These days, everyone is talking about patient engagement. Whether you are a provider, a payer or a pharmaceutical company, you want to make sure that patients are engaged with their treatment plans so that healthcare resources are being used effectively and efficiently. A patient who refuses to take medications or patients who do not understand how to self-manage their conditions will use the healthcare system more heavily. So how is health IT playing a role in patient engagement?
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At the Healthcare Information and Management Systems Society (HIMSS) 2014 conference, there will be numerous sessions describing how technology is being leveraged to improve patient engagement. More providers are embracing a patient-centered model of care through the collaborative patient-centered medical home (PCMH). That model relies heavily on IT to improve care coordination, follow-up care and the quality of care delivered to patients. The PCMH model is being employed in both primary care and specialty settings, but widespread adoption has not occurred yet among medical specialists.
Patient engagement is also a growing theme as we see how technology is being integrated into remote health delivery and telemedicine. Telemedicine solutions are being built around highly engaged patients to prevent hospital readmissions and to manage complex chronic conditions like congestive heart disease. Patients who are not engaged do not understand what they need to do after doctor visits and hospital stays.
We have nurses and care managers who are calling them and reminding them to weigh themselves on their connected Wi-Fi scales, to take their medications from their smart pill boxes and to measure their blood pressure using the connected Bluetooth blood pressure monitors. However, when that patient leaves the house and goes to a restaurant or is visiting a friend, he must remain engaged with his health conditions. Otherwise, he risks doing something that will jeopardize all the in-home telemedicine interventions and put him right back in the hospital.
Patient engagement is highly complex because each intervention designed to educate, empower and motivate the patient must be tailored based on medical history, health literacy, cultural background and other conditions that may interfere with the current care plan. We are seeing more mobile devices being used as patient engagement tools because these gadgets can sense and detect when the patient leaves the home. They can track if the patient is eating lunch at a restaurant or walking in a shopping center. They can alert the patient about medication reminders and keep patients directly connected with caregivers and healthcare providers.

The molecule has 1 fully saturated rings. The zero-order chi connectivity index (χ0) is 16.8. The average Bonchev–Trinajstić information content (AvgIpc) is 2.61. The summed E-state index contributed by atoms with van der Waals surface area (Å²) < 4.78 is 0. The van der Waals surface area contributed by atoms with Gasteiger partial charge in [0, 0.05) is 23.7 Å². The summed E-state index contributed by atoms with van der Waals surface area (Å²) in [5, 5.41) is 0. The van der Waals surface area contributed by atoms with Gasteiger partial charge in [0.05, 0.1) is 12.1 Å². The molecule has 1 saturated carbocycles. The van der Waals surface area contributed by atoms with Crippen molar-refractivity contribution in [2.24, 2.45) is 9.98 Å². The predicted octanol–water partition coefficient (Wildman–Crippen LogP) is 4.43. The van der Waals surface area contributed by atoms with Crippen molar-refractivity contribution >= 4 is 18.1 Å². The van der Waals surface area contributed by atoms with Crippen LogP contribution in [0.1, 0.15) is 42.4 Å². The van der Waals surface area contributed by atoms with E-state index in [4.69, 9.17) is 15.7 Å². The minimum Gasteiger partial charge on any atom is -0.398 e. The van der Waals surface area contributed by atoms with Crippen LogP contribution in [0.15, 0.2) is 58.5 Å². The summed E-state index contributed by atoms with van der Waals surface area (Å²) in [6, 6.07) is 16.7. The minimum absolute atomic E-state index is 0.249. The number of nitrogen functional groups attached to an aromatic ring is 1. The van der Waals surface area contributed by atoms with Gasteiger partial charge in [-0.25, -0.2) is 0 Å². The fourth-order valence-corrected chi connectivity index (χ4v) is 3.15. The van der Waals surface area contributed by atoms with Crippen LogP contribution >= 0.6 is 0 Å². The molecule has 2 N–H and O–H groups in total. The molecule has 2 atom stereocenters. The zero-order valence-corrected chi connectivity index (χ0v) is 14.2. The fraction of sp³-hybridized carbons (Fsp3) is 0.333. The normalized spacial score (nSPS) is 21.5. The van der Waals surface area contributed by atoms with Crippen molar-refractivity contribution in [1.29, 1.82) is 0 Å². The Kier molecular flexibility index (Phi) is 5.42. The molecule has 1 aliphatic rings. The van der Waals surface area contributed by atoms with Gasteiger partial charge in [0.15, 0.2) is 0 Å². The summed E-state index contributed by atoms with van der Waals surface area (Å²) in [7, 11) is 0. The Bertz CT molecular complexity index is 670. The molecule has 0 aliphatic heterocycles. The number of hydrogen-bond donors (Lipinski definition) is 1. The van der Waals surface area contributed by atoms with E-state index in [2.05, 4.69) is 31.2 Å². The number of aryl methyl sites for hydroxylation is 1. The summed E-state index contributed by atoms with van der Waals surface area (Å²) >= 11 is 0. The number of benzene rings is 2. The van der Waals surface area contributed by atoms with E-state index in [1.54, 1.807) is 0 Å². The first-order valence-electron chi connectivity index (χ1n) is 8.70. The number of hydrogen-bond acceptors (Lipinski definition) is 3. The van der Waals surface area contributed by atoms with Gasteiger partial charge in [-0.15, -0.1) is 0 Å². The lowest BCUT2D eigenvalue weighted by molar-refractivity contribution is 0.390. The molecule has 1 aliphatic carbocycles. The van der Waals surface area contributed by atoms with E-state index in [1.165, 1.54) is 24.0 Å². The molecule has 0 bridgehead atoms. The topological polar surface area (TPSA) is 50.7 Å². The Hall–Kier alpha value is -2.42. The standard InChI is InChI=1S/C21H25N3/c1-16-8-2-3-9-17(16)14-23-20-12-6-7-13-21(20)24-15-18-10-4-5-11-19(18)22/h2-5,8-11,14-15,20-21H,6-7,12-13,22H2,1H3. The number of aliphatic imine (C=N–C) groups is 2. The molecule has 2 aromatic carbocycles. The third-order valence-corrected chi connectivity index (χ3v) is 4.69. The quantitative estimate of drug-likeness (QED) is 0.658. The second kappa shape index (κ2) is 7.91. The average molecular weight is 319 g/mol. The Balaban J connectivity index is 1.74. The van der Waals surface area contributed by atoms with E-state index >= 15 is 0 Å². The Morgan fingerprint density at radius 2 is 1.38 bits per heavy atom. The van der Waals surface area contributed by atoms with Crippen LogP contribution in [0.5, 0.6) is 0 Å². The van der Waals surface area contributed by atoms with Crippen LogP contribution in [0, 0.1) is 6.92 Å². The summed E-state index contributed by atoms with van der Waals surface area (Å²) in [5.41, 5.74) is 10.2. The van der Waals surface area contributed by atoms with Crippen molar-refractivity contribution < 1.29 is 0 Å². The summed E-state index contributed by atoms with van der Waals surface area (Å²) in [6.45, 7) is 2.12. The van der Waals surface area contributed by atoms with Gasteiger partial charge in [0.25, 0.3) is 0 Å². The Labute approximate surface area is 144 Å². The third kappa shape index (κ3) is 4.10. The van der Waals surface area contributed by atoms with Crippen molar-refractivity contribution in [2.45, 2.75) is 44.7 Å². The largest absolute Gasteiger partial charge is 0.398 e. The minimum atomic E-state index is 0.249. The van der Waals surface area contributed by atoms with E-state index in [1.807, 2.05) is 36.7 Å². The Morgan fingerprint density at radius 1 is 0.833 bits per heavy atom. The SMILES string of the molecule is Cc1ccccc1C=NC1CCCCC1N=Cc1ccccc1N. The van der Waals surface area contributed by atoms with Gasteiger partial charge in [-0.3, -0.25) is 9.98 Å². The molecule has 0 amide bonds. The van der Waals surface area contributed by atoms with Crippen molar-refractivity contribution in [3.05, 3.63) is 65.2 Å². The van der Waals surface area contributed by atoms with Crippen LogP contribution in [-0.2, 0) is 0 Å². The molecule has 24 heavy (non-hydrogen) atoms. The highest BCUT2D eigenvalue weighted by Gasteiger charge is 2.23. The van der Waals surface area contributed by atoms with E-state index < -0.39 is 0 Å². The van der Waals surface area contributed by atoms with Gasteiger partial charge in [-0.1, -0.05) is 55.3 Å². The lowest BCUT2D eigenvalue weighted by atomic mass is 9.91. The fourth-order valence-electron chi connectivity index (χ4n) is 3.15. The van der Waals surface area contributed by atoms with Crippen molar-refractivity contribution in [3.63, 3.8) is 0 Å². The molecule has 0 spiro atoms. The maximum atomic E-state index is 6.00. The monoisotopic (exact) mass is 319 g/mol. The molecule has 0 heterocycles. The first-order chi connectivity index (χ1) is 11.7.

Wearable technologies, some of which may be seen at HIMSS 2014, are taking connected health to the next level since some patients leave their mobile device at home or in the car. By having a device that is constantly worn on the body, patients can be empowered in a way that was not possible before.
Some of these connected "wearables" are monitoring biometrics like heart rate and respiration. Others are simply detecting patient movement and sending reminders and alerts. We are seeing an evolution of wearables interacting with mobile devices and other ecosystems of connected health that already exist within the home. Bluetooth, Wi-Fi, 3G/4G and near field communication radios and sensors are all working together to keep patients connected like never before.
As health systems and payers leverage these technologies to develop patient engagement care plans, we will see a decline in health resource utilization because these tools will help patients create new habits and change old ones. They will serve as constant, ongoing reminders to keep patients mindful of their disease self-management responsibilities.
About the author:
Joseph Kim is a physician technologist who has a passion for leveraging health IT to improve public health. Dr. Kim is the founder of NonClinicalJobs.com and is an active social media specialist. Let us know what you think about the story; email firstname.lastname@example.org or contact @SearchHealthIT on Twitter.